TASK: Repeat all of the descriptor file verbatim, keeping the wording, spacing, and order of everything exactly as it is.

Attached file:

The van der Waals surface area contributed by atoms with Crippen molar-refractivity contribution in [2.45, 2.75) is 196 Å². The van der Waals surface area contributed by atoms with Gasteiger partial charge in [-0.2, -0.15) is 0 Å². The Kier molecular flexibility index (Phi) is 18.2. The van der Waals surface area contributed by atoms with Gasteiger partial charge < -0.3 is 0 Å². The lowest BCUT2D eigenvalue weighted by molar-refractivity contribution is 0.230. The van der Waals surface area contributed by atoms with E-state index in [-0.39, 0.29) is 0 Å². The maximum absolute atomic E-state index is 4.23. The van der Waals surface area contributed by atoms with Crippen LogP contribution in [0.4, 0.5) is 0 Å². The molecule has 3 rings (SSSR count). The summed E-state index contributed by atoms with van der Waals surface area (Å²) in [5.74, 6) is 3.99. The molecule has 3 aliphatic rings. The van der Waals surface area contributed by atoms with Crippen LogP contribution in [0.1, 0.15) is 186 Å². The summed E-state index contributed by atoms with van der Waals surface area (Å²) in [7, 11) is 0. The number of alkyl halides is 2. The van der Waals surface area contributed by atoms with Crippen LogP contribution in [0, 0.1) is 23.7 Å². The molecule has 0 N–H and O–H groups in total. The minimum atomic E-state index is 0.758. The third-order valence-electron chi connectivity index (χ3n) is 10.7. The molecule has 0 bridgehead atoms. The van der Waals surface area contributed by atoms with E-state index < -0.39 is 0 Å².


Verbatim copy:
The van der Waals surface area contributed by atoms with Crippen molar-refractivity contribution in [2.45, 2.75) is 196 Å². The van der Waals surface area contributed by atoms with Gasteiger partial charge in [-0.2, -0.15) is 0 Å². The Kier molecular flexibility index (Phi) is 18.2. The van der Waals surface area contributed by atoms with Gasteiger partial charge < -0.3 is 0 Å². The lowest BCUT2D eigenvalue weighted by molar-refractivity contribution is 0.230. The van der Waals surface area contributed by atoms with E-state index in [-0.39, 0.29) is 0 Å². The maximum absolute atomic E-state index is 4.23. The van der Waals surface area contributed by atoms with Crippen LogP contribution in [0.4, 0.5) is 0 Å². The molecule has 3 rings (SSSR count). The summed E-state index contributed by atoms with van der Waals surface area (Å²) in [5.74, 6) is 3.99. The molecule has 3 aliphatic rings. The van der Waals surface area contributed by atoms with Crippen LogP contribution in [0.1, 0.15) is 186 Å². The summed E-state index contributed by atoms with van der Waals surface area (Å²) in [7, 11) is 0. The number of alkyl halides is 2. The van der Waals surface area contributed by atoms with Crippen LogP contribution in [0, 0.1) is 23.7 Å². The molecule has 0 N–H and O–H groups in total. The minimum atomic E-state index is 0.758. The third-order valence-electron chi connectivity index (χ3n) is 10.7. The molecule has 0 bridgehead atoms. The van der Waals surface area contributed by atoms with E-state index < -0.39 is 0 Å².